URL library for Python

Posted on Fri 27 November 2015 in Code • Tagged with Python, URL, furlLeave a comment

Python has many batteries included, but a few things are still conspicuously missing.

One of them is a standardized and convenient approach to URL manipulation, akin to the URI class in Java. There are some functions in urllib, of course (or urllib.parse in Python 3), but much like their HTTP-related comrades, they prove rather verbose and somewhat clunky.

HTTP, however, is solved by the Requests package, so you may wonder if there is some analogous package for URL operations. The answer is affirmative, and the library in question is, quite whimsically, called furl.

URL in a wrap

The sole interesting part of the furl interface is the furl class. It represents a single URL, broken down to its constituents, with properties and methods for both reading them out and replacing with new values.

Thanks to this handy (and quite obvious) abstraction, common URL operations become quite simple and self-documenting:

from furl import furl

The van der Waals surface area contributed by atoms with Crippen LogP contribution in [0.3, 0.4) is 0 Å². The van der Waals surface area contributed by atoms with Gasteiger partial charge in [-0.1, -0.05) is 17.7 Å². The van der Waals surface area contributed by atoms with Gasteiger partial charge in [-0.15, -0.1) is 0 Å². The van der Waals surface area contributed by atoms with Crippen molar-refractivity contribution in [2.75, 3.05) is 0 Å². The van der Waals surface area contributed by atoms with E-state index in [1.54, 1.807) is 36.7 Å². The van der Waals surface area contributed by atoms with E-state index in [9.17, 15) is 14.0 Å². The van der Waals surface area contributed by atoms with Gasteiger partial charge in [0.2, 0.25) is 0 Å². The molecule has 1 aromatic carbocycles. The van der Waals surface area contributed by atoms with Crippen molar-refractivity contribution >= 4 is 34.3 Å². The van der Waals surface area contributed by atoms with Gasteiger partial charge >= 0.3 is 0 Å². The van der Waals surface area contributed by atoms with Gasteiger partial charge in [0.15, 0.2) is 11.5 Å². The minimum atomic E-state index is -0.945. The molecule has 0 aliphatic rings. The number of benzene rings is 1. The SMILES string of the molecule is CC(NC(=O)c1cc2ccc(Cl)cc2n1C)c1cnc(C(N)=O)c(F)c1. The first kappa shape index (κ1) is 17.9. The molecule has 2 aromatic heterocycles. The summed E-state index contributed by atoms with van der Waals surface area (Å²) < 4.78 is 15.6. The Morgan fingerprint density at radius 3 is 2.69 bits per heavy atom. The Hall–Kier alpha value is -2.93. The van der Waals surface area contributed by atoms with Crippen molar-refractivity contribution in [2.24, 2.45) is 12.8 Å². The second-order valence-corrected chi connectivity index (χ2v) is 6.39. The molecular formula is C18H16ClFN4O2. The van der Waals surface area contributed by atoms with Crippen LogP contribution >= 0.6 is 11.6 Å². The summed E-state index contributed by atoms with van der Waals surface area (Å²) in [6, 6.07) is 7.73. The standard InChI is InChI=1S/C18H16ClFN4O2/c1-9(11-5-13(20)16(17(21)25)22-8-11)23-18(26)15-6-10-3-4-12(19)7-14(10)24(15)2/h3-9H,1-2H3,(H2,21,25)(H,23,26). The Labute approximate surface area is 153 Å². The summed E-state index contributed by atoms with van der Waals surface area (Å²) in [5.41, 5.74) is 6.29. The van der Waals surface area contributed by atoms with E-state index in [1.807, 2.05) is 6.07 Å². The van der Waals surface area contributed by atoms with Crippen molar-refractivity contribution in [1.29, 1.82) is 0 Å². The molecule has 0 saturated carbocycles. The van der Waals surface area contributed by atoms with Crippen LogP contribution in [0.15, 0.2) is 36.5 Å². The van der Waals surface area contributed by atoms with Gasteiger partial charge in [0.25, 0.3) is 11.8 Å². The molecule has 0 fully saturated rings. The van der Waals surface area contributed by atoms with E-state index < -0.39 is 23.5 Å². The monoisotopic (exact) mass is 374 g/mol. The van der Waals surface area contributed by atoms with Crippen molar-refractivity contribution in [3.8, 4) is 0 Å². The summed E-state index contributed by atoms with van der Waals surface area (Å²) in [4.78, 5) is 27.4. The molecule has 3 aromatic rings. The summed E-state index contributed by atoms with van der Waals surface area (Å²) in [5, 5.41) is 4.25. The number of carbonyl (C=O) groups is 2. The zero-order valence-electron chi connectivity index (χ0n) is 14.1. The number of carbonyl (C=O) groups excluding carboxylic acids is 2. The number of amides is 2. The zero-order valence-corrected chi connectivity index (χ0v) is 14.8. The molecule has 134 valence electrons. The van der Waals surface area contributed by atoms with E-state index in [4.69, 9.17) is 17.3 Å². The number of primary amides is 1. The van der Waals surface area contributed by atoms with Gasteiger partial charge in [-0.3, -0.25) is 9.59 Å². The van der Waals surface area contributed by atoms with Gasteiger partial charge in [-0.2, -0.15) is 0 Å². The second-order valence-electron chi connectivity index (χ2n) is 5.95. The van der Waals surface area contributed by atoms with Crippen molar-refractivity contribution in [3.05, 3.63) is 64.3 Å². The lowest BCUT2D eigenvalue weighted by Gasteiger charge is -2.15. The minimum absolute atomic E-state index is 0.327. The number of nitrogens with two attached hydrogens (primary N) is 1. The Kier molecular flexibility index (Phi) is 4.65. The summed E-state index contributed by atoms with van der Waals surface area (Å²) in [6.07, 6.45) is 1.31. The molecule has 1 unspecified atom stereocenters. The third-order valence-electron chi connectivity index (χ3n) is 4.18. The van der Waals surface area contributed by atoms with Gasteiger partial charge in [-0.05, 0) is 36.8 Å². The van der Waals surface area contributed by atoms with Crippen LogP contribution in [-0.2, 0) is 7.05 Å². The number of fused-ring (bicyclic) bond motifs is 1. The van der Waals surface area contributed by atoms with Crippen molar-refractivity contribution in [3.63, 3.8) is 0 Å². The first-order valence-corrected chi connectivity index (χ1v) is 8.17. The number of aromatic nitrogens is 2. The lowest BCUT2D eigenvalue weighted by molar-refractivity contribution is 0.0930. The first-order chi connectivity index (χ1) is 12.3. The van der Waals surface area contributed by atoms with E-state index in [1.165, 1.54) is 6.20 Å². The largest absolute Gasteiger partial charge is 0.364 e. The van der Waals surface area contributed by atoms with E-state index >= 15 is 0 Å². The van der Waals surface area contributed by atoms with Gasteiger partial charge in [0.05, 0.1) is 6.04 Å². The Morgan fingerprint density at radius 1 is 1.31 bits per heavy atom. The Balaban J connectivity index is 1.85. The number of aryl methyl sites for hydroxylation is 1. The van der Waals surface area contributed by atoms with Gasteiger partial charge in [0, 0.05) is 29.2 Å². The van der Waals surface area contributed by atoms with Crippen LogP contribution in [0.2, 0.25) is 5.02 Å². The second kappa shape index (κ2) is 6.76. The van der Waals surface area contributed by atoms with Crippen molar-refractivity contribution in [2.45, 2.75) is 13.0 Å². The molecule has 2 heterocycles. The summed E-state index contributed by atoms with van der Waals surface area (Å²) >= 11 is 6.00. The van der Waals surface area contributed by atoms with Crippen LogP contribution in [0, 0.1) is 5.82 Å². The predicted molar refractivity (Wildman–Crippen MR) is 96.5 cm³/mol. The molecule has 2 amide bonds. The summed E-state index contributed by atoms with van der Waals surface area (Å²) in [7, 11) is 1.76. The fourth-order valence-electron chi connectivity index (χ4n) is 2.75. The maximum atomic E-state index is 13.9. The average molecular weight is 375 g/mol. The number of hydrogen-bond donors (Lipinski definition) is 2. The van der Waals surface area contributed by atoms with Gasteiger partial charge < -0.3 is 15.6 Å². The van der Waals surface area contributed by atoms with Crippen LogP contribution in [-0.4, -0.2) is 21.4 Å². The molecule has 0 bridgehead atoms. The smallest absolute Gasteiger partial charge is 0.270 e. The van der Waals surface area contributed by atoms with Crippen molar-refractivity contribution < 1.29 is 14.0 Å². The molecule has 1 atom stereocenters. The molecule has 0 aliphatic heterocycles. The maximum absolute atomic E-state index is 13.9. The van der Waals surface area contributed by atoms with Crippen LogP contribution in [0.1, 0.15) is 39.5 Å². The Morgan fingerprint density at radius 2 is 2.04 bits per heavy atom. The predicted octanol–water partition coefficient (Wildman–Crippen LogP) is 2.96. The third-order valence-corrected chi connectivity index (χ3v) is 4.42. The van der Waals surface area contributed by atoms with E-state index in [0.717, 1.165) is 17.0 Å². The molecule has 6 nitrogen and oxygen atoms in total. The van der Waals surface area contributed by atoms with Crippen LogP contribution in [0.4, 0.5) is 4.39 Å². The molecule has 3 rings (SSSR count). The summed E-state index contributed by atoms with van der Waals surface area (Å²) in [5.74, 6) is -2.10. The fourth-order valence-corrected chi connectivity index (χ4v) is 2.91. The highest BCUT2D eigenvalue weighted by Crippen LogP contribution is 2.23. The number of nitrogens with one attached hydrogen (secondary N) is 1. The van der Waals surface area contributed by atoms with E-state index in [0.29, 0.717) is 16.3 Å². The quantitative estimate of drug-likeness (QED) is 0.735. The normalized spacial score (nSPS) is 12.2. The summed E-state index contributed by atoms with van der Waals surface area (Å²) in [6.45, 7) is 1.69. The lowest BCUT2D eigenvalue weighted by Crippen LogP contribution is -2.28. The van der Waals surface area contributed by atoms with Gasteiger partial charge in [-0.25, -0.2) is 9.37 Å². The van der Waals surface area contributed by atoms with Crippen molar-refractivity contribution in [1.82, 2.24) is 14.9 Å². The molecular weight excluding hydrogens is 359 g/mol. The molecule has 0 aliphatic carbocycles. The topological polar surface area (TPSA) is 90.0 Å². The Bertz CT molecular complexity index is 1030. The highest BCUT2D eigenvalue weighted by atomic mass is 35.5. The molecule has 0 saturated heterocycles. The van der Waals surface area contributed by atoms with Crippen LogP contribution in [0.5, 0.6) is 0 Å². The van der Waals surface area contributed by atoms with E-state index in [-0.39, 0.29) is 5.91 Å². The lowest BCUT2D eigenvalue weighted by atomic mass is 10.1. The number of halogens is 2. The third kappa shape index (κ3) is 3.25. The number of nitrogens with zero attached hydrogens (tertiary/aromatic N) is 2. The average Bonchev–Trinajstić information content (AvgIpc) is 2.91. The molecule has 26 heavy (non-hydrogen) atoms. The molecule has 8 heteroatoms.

def to_absolute(url, base):
    """If given ``url`` is a relative path,
    make it relative to the ``base``.
    furled = furl(url)
    if not furled.scheme:
        return furl(base).join(url).url
    return url

def is_same_origin(*urls):
    """Check whether URLs are from the same origin (host:port)."""
    origins = set(url.netloc for url in map(furl, urls))
    return len(origins) <= 1

def get_facebook_username(profile_url):
    """Get Facebook user ID from their profile URL."""
    furled = furl(profile_url)
    if not (furled.host == 'facebook.com' or
        raise ValueError("not a Facebook URL: %s" % (profile_url,))
    return furled.path.segments[-1]

# etc.

This includes the extremely prevalent, yet very harmful pattern of bulding URLs through string interpolation:

url = '%s?%s' % (BASE_URL, urlencode(query_params))

Besides looking unpythonically ugly, it’s also inflexible and error-prone. If BASE_URL gains some innate query string params ('http://example.com/?a=b'), this method will start producing completely invalid urls (with two question marks, e.g. 'http://example.com/?a=b?foo=bar').

The equivalent in furl has none of these flaws:

url = furl(BASE_URL).add(query_params).url

The full package

To see the full power of furl, I recommend having a look at its API documentation. It’s quite clear and should be very easy to use.

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